For Immediate Release, March 2, 2015
||Tierra Curry, Center for Biological Diversity, (928) 522-3681
George Kimbrell, Center for Food Safety, (571) 527-8618
Sarina Jepsen, The Xerces Society, (971) 244-3727
Pressure for Federal Protection of Monarch Butterfly Grows as Public Comment Period Closes
Experts, Legislators, Public Call for Iconic Backyard Beauty to Be
Protected Under Endangered Species Act
WASHINGTON— More than half a million people called on the government to protect the monarch butterfly today, as the public comment period on protecting monarchs under the Endangered Species Act closed. The U.S. Fish and Wildlife Service now has nine months to determine whether to propose protections for the iconic orange-and-black butterfly, which has declined by 90 percent in the past 20 years. The agency’s review of the monarch was spurred by a legal petition filed in August by the Center for Biological Diversity, Center for Food Safety, the Xerces Society and renowned monarch scientist Dr. Lincoln Brower, all of whom submitted comments today renewing their call for the agency to list the monarch butterfly as threatened.
|Photo courtesy Wikimedia Commons/docentjoyce. Photos are available for media use.
In December the Service announced a positive initial finding on the petition and determined that Endangered Species Act protection for monarch butterflies may be warranted, triggering a one-year status review. The petition has been resoundingly supported by monarch experts, legislators and more than half a million members of the public.
“Our petition is a scientific and legal blueprint for creating the comprehensive protection that the monarch so direly needs,” said George Kimbrell, a senior attorney at Center for Food Safety. “It’s imperative that we protect monarchs now, before it’s too late.”
Last month the Fish and Wildlife Service announced that it will provide a total of $3.2 million to support monarch conservation projects. While this is a good start, that total falls far short of the funding that would be required to restore enough monarch habitat to ensure the butterfly’s future.
“The money the government has pledged sounds like a lot, but the truth is it isn’t even enough to restore 1 percent of the habitat that’s been lost,” said Tierra Curry, a senior scientist at the Center for Biological Diversity. “We’re at risk of losing an animal that’s as American as apple pie, and nothing short of Endangered Species Act protection will guarantee that we save the monarch from extinction.”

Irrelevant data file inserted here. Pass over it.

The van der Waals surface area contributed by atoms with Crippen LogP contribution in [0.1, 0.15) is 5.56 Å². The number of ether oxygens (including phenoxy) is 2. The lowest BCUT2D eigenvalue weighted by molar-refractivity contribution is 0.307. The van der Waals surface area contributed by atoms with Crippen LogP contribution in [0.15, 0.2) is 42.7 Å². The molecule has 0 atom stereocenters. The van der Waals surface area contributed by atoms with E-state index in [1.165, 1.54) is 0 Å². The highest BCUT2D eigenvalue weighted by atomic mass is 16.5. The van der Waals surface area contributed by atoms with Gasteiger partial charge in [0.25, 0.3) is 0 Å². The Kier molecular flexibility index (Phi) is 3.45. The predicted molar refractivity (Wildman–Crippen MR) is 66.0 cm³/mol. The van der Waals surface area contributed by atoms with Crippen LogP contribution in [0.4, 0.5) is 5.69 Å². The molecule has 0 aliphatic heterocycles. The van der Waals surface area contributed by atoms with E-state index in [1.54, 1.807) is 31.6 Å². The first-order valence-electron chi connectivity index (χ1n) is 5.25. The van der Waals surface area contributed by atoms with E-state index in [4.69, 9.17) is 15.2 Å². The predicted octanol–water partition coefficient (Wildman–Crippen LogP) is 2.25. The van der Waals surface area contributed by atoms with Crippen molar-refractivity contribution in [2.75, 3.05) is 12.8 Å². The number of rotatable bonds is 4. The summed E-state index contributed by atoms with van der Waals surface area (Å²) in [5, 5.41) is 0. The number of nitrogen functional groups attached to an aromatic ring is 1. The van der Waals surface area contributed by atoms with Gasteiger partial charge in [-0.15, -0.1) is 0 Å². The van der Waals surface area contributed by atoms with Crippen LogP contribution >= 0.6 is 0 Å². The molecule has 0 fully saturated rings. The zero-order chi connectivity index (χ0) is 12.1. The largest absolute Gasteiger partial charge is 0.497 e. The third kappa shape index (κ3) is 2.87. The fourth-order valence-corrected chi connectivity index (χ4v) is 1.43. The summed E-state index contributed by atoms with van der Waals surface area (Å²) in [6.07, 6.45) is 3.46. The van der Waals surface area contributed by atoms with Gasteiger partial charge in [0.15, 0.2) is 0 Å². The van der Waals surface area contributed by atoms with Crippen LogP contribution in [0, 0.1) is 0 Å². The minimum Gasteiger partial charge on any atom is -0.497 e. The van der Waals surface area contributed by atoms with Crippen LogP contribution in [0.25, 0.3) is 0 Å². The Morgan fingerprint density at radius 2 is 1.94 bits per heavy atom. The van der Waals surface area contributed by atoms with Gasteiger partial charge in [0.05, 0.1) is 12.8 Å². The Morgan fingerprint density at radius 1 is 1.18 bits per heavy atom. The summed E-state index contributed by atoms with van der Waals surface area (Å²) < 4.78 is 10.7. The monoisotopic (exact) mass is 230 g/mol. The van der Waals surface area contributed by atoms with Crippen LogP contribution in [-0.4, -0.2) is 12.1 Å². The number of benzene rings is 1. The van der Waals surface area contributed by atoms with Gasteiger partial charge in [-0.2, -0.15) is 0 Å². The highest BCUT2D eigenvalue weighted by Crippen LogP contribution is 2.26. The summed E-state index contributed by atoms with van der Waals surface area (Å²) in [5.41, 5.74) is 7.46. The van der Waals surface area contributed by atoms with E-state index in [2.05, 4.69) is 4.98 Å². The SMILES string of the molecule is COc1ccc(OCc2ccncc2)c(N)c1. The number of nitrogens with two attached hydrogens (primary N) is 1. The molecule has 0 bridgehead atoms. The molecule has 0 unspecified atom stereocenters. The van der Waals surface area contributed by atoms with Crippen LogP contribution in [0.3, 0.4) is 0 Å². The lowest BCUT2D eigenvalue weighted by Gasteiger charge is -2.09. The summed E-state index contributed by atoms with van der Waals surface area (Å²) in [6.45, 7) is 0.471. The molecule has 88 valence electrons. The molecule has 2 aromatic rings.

More than 40 leading monarch scientists and ecologists and more than 200 organizations and businesses sent letters to the agency urging federal protection for the monarch in November. Support from the general public has also been widespread, with over half a million signatures delivered in person today to the Fish and Wildlife Service.* Representative Chellie Pingree (D-Maine) has led a Dear Colleague letter in Congress in support of the Endangered Species Act petition.
“ESA protection and the benefits that it will bring may be the only way to save the monarch and its astounding migration,” said Sarina Jepsen, endangered species program director at the Xerces Society.
As detailed in a new report from Center for Food Safety, the butterfly’s dramatic decline is being driven in large part by the widespread planting of genetically engineered crops in the Midwest, where most monarchs are born. The vast majority of genetically engineered crops are made to be resistant to Monsanto’s Roundup herbicide, a potent killer of milkweed, the monarch caterpillar’s only food. The dramatic surge in Roundup use with Roundup Ready crops has virtually wiped out milkweed plants in midwestern corn and soybean fields. It is estimated that in the past 20 years these once-common, iconic orange-and-black butterflies may have lost more than 165 million acres of habitat — an area about the size of Texas — including nearly a third of their summer breeding grounds.
The population has declined from a recorded high of approximately 1 billion butterflies in the mid-1990s to only 56.5 million butterflies this winter, the second lowest number ever recorded, after a slight rebound that is likely attributable to favorable weather during their breeding season. The overall population shows a steep and statistically significant decline of 82 percent over the past couple of decades. In addition to herbicide use with genetically engineered crops, monarchs are also threatened by global climate change, drought and heat waves, other pesticides, urban sprawl and logging on their Mexican wintering grounds.
Monarchs need a very large population size to be resilient to threats from severe weather events and predation. Nearly half of the overwintering population in Mexico can be eaten by bird and mammal predators in any single winter; a single winter storm in 2002 killed an estimated 500 million monarchs — 8 times the size of the entire current population.
The Fish and Wildlife Service must next issue a “12-month finding” on the monarch petition that will propose protection under the Endangered Species Act, reject protection under the Act or add the butterfly to the candidate waiting list for protection.
To read the full petition, go here.
For FAQs on the petition, go here.
*Petition signatures from the public were collected by the following organizations: The Center for Biological Diversity, Center for Food Safety, Friends of the Earth U.S, Organic Consumers Association, Sierra Rise, Care2 and Credo.